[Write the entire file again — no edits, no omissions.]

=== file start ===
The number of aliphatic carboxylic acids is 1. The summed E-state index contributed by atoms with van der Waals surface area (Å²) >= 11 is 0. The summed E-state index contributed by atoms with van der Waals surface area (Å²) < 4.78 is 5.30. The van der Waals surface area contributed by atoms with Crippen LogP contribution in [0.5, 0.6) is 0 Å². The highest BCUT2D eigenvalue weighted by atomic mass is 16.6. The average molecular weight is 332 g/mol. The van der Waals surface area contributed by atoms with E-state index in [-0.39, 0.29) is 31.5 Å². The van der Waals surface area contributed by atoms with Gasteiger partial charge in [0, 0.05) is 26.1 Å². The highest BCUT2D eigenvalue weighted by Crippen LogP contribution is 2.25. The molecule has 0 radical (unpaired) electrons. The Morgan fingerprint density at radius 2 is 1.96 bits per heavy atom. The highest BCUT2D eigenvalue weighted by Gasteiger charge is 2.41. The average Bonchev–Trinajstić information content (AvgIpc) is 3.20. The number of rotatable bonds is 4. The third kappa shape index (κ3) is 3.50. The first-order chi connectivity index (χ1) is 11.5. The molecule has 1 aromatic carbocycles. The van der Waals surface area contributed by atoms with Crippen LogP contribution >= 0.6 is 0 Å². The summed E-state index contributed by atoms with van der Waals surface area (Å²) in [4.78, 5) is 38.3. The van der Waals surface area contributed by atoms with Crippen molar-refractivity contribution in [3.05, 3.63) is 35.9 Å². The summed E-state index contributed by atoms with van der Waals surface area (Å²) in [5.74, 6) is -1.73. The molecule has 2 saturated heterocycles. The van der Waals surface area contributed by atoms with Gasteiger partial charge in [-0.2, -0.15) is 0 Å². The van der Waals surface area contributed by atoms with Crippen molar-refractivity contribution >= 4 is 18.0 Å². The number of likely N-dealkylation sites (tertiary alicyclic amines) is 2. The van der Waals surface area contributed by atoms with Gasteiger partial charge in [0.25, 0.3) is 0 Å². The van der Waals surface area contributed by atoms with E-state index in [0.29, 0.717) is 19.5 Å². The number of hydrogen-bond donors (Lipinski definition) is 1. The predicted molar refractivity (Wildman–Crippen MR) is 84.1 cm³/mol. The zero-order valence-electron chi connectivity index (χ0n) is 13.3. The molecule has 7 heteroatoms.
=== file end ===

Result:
The number of aliphatic carboxylic acids is 1. The summed E-state index contributed by atoms with van der Waals surface area (Å²) >= 11 is 0. The summed E-state index contributed by atoms with van der Waals surface area (Å²) < 4.78 is 5.30. The van der Waals surface area contributed by atoms with Crippen LogP contribution in [0.5, 0.6) is 0 Å². The highest BCUT2D eigenvalue weighted by atomic mass is 16.6. The average molecular weight is 332 g/mol. The van der Waals surface area contributed by atoms with E-state index in [-0.39, 0.29) is 31.5 Å². The van der Waals surface area contributed by atoms with Gasteiger partial charge in [0, 0.05) is 26.1 Å². The highest BCUT2D eigenvalue weighted by Crippen LogP contribution is 2.25. The molecule has 0 radical (unpaired) electrons. The Morgan fingerprint density at radius 2 is 1.96 bits per heavy atom. The highest BCUT2D eigenvalue weighted by Gasteiger charge is 2.41. The average Bonchev–Trinajstić information content (AvgIpc) is 3.20. The number of rotatable bonds is 4. The third kappa shape index (κ3) is 3.50. The first-order chi connectivity index (χ1) is 11.5. The molecule has 1 aromatic carbocycles. The van der Waals surface area contributed by atoms with Crippen LogP contribution >= 0.6 is 0 Å². The summed E-state index contributed by atoms with van der Waals surface area (Å²) in [4.78, 5) is 38.3. The van der Waals surface area contributed by atoms with Crippen molar-refractivity contribution in [3.05, 3.63) is 35.9 Å². The summed E-state index contributed by atoms with van der Waals surface area (Å²) in [5.74, 6) is -1.73. The molecule has 2 saturated heterocycles. The van der Waals surface area contributed by atoms with Gasteiger partial charge in [-0.2, -0.15) is 0 Å². The van der Waals surface area contributed by atoms with Crippen molar-refractivity contribution >= 4 is 18.0 Å². The number of likely N-dealkylation sites (tertiary alicyclic amines) is 2. The van der Waals surface area contributed by atoms with Gasteiger partial charge in [0.25, 0.3) is 0 Å². The van der Waals surface area contributed by atoms with E-state index in [0.29, 0.717) is 19.5 Å². The number of hydrogen-bond donors (Lipinski definition) is 1. The predicted molar refractivity (Wildman–Crippen MR) is 84.1 cm³/mol. The zero-order valence-electron chi connectivity index (χ0n) is 13.3. The molecule has 7 heteroatoms.